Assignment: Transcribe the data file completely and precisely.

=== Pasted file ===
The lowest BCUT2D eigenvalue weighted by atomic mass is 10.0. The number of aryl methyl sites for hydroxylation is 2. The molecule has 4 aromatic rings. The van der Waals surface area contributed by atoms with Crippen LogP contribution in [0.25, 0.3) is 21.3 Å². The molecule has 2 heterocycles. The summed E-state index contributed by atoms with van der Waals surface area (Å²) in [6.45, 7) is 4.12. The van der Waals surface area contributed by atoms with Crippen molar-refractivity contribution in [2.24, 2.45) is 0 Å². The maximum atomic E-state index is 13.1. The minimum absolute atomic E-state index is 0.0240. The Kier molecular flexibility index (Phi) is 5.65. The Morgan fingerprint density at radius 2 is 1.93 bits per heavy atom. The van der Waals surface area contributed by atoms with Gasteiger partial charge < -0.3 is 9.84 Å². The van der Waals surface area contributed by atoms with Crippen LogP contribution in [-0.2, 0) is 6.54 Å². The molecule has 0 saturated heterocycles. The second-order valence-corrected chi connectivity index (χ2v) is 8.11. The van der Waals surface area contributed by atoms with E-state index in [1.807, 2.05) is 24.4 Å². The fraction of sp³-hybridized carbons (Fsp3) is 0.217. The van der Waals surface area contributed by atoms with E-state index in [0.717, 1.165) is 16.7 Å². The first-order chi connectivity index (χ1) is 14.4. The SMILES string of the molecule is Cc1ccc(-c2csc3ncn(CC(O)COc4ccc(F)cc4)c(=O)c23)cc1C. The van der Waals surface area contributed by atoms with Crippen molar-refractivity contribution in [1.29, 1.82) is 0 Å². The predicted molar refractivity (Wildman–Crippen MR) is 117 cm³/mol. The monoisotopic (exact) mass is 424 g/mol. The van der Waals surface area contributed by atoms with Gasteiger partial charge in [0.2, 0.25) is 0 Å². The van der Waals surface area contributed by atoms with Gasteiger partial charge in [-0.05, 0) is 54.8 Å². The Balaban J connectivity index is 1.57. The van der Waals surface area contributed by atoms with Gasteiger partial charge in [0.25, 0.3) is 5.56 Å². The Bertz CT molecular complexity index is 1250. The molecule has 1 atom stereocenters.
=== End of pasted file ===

The lowest BCUT2D eigenvalue weighted by atomic mass is 10.0. The number of aryl methyl sites for hydroxylation is 2. The molecule has 4 aromatic rings. The van der Waals surface area contributed by atoms with Crippen LogP contribution in [0.25, 0.3) is 21.3 Å². The molecule has 2 heterocycles. The summed E-state index contributed by atoms with van der Waals surface area (Å²) in [6.45, 7) is 4.12. The van der Waals surface area contributed by atoms with Crippen molar-refractivity contribution in [2.24, 2.45) is 0 Å². The maximum atomic E-state index is 13.1. The minimum absolute atomic E-state index is 0.0240. The Kier molecular flexibility index (Phi) is 5.65. The Morgan fingerprint density at radius 2 is 1.93 bits per heavy atom. The van der Waals surface area contributed by atoms with Gasteiger partial charge < -0.3 is 9.84 Å². The van der Waals surface area contributed by atoms with Crippen LogP contribution in [-0.2, 0) is 6.54 Å². The molecule has 0 saturated heterocycles. The second-order valence-corrected chi connectivity index (χ2v) is 8.11. The van der Waals surface area contributed by atoms with E-state index in [1.807, 2.05) is 24.4 Å². The fraction of sp³-hybridized carbons (Fsp3) is 0.217. The van der Waals surface area contributed by atoms with E-state index in [0.717, 1.165) is 16.7 Å². The first-order chi connectivity index (χ1) is 14.4. The SMILES string of the molecule is Cc1ccc(-c2csc3ncn(CC(O)COc4ccc(F)cc4)c(=O)c23)cc1C. The van der Waals surface area contributed by atoms with Crippen molar-refractivity contribution in [1.29, 1.82) is 0 Å². The predicted molar refractivity (Wildman–Crippen MR) is 117 cm³/mol. The monoisotopic (exact) mass is 424 g/mol. The van der Waals surface area contributed by atoms with Gasteiger partial charge in [0.2, 0.25) is 0 Å². The van der Waals surface area contributed by atoms with Gasteiger partial charge in [-0.05, 0) is 54.8 Å². The Balaban J connectivity index is 1.57. The van der Waals surface area contributed by atoms with Gasteiger partial charge in [0.25, 0.3) is 5.56 Å². The Bertz CT molecular complexity index is 1250. The molecule has 1 atom stereocenters.